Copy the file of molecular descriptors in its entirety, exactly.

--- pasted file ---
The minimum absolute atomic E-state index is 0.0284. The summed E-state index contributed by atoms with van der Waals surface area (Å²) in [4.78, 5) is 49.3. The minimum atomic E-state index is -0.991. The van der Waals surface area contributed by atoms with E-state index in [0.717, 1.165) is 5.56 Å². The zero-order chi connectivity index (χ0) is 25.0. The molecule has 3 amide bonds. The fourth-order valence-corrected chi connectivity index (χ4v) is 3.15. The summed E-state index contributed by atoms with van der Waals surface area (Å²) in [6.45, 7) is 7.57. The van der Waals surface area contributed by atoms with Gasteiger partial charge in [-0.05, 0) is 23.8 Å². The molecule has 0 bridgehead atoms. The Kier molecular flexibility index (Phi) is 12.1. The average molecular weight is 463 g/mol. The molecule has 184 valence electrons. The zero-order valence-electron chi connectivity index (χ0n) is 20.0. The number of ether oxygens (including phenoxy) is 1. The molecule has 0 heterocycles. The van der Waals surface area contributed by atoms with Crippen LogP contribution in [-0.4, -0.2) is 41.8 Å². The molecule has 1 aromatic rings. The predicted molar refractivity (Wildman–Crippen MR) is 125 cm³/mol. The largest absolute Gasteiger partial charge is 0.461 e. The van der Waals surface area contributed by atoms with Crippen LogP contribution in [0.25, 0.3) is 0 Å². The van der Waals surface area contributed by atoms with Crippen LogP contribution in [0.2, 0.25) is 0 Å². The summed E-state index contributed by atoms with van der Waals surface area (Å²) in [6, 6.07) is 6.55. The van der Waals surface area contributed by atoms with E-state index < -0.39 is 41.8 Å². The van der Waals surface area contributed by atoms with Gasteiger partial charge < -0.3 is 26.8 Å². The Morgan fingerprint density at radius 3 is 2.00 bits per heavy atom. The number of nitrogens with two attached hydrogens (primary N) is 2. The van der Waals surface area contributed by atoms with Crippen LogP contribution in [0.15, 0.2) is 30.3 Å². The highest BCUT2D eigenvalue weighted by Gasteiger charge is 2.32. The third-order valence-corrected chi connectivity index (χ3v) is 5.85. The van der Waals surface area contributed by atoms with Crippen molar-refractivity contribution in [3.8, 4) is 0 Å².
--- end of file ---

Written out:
The minimum absolute atomic E-state index is 0.0284. The summed E-state index contributed by atoms with van der Waals surface area (Å²) in [4.78, 5) is 49.3. The minimum atomic E-state index is -0.991. The van der Waals surface area contributed by atoms with E-state index in [0.717, 1.165) is 5.56 Å². The zero-order chi connectivity index (χ0) is 25.0. The molecule has 3 amide bonds. The fourth-order valence-corrected chi connectivity index (χ4v) is 3.15. The summed E-state index contributed by atoms with van der Waals surface area (Å²) in [6.45, 7) is 7.57. The van der Waals surface area contributed by atoms with Gasteiger partial charge in [-0.05, 0) is 23.8 Å². The molecule has 0 bridgehead atoms. The Kier molecular flexibility index (Phi) is 12.1. The average molecular weight is 463 g/mol. The molecule has 184 valence electrons. The zero-order valence-electron chi connectivity index (χ0n) is 20.0. The number of ether oxygens (including phenoxy) is 1. The molecule has 0 heterocycles. The van der Waals surface area contributed by atoms with Crippen LogP contribution in [-0.4, -0.2) is 41.8 Å². The molecule has 1 aromatic rings. The predicted molar refractivity (Wildman–Crippen MR) is 125 cm³/mol. The largest absolute Gasteiger partial charge is 0.461 e. The van der Waals surface area contributed by atoms with Crippen LogP contribution in [0.25, 0.3) is 0 Å². The van der Waals surface area contributed by atoms with Crippen LogP contribution in [0.2, 0.25) is 0 Å². The summed E-state index contributed by atoms with van der Waals surface area (Å²) in [6, 6.07) is 6.55. The van der Waals surface area contributed by atoms with E-state index < -0.39 is 41.8 Å². The van der Waals surface area contributed by atoms with Gasteiger partial charge < -0.3 is 26.8 Å². The Morgan fingerprint density at radius 3 is 2.00 bits per heavy atom. The number of nitrogens with two attached hydrogens (primary N) is 2. The van der Waals surface area contributed by atoms with Crippen LogP contribution in [0.15, 0.2) is 30.3 Å². The highest BCUT2D eigenvalue weighted by Gasteiger charge is 2.32. The third-order valence-corrected chi connectivity index (χ3v) is 5.85. The van der Waals surface area contributed by atoms with Crippen molar-refractivity contribution in [3.8, 4) is 0 Å².